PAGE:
- From the St. Albans School Diversity Statement

“Diversity is essential to a vital community of learning and growth.”

List of 8 items.

  • Credo

    At St. Albans School, diversity means valuing an individual’s race, color, gender, creed, ethnicity, cultural background, economic circumstance, human capacity, expression of thought, and sexual orientation to create an educational environment that fosters understanding and cooperation. Such diversity is essential to a vital community of learning and growth. In nurturing the hearts, minds, and bodies of its students, St. Albans prepares young men for lives of responsibility, leadership, and service. St. Albans does not discriminate on the basis of race, color, creed, ethnicity, cultural background, economic circumstance, human capacity, or sexual orientation in the administration of its educational policies, admissions policies, financial aid and loan programs, and athletic or other school-administered programs. St. Albans also does not discriminate on the basis of race, color, gender, creed, ethnicity, cultural background, economic circumstance, human capacity, or sexual orientation in the hiring of faculty and staff.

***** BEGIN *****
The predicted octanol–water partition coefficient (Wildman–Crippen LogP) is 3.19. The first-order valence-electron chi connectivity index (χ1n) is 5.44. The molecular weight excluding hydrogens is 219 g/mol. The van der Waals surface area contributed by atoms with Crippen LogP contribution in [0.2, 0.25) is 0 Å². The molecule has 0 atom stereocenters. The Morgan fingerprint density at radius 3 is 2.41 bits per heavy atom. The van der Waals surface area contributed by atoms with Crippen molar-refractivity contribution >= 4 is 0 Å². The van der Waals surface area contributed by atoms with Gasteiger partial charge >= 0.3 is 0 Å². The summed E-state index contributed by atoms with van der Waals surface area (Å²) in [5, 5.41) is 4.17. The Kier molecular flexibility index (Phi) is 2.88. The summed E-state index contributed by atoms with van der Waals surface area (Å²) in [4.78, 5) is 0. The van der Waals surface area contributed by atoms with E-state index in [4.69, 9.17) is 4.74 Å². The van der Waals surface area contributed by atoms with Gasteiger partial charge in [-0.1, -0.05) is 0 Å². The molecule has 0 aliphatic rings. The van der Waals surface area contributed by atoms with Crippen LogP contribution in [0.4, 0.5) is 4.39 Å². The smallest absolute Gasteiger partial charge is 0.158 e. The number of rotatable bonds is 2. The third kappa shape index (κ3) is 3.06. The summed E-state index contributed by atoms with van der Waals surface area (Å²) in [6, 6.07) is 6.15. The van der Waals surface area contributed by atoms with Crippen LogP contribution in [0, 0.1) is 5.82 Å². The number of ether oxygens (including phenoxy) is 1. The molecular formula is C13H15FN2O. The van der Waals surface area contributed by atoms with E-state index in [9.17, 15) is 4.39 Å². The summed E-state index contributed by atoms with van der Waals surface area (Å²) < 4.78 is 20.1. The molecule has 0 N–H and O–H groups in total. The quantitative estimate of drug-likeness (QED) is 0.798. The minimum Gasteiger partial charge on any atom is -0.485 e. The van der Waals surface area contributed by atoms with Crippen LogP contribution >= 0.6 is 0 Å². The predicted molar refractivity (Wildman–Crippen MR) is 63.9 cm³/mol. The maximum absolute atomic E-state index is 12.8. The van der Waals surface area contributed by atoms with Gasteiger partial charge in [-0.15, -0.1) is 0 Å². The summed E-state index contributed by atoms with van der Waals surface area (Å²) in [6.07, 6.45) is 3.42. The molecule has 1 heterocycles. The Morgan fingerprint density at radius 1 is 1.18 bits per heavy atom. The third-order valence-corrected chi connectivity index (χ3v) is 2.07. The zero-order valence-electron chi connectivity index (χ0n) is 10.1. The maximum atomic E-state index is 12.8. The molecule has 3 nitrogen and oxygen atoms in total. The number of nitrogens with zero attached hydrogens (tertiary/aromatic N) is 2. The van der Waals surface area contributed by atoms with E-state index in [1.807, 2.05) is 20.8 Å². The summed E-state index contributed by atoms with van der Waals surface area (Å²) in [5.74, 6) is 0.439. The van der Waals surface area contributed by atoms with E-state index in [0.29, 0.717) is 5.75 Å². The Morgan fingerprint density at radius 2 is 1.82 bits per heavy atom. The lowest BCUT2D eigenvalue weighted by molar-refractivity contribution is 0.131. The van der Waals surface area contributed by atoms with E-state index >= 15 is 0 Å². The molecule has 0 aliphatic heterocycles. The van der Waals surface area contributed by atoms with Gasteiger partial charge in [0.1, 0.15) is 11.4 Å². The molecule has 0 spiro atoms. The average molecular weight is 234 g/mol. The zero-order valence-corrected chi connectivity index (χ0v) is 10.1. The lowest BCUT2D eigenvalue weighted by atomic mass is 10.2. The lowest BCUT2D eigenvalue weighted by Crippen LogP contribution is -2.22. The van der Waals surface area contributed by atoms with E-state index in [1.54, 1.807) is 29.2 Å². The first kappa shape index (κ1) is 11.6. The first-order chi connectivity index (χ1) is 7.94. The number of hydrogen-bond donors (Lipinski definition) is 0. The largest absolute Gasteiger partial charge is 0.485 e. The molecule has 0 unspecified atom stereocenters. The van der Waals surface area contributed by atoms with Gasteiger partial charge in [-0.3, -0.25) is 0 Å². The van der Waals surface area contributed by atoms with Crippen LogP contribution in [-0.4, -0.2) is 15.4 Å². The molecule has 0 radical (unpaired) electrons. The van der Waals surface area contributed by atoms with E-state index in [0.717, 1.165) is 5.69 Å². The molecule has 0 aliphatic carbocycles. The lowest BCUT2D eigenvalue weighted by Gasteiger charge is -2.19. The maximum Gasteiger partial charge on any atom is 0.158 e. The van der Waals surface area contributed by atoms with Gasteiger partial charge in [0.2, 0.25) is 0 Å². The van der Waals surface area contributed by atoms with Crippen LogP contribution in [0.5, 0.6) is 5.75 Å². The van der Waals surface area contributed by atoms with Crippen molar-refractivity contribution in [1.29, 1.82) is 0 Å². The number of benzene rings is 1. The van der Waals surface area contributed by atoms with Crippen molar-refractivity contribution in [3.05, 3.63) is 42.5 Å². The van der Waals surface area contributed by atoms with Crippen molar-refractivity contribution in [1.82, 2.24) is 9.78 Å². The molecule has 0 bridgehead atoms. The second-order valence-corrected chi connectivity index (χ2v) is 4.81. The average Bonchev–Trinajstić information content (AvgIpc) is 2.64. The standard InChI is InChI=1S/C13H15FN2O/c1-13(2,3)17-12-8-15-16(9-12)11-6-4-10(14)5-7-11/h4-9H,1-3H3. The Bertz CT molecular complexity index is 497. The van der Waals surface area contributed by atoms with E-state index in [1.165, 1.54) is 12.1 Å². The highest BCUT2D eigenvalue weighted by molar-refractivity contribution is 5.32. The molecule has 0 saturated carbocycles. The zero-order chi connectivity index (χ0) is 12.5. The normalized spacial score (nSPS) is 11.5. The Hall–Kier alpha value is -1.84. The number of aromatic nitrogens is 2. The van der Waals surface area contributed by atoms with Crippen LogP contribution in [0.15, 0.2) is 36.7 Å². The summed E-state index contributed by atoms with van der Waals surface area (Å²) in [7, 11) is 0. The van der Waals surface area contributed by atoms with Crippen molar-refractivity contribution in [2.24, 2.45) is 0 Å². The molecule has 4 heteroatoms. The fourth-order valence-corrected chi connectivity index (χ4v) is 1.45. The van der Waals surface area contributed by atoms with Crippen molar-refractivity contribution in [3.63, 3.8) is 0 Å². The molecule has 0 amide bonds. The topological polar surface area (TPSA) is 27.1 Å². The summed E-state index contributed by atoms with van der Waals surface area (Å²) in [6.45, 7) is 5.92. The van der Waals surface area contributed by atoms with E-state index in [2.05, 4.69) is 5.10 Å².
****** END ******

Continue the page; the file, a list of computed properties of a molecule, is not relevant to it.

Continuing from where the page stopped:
• Diversity Mission

    St. Albans School, an Episcopal day and boarding college-preparatory school affiliated with the Protestant Episcopal Cathedral Foundation and the Washington National Cathedral, has long been committed to building a caring community from a diverse group of students, alumni, parents, faculty, and staff. Through its intellectual, spiritual, artistic, and athletic life, St. Albans endeavors to nurture in each student a moral and social conscience, which will be carried into the greater community and world in service to all people. In this mission, the school benefits from the guidance and direction of the St. Albans Governing Board’s Diversity and Inclusion Committee, the faculty Community Life Leadership Team, the faculty Diversity Committee, the student Cultural Awareness Organization, the student Gender Sexuality Alliance as well as the collective efforts of the entire school family.
  • Students

    St. Albans is proud of its history of diversity and commitment to a well-rounded student enrollment. The school’s long-range plan emphasizes that the school persist in taking advantage of its location in a diverse, international urban center by broadening its applicant pool, expanding its efforts at outreach, and maintaining its strong boarding program, to continue to attract and retain a socially, economically, ethnically, and racially diverse student body. Students of color constitute more than forty percent of the student body, a significant number of students hail from other countries, and students represent numerous faiths and religions. Student-run organizations, such as the Cultural Awareness Organization and Gender Sexuality Alliance, increase consciousness of diversity by arranging for speakers, organizing social service events, and helping at admissions events.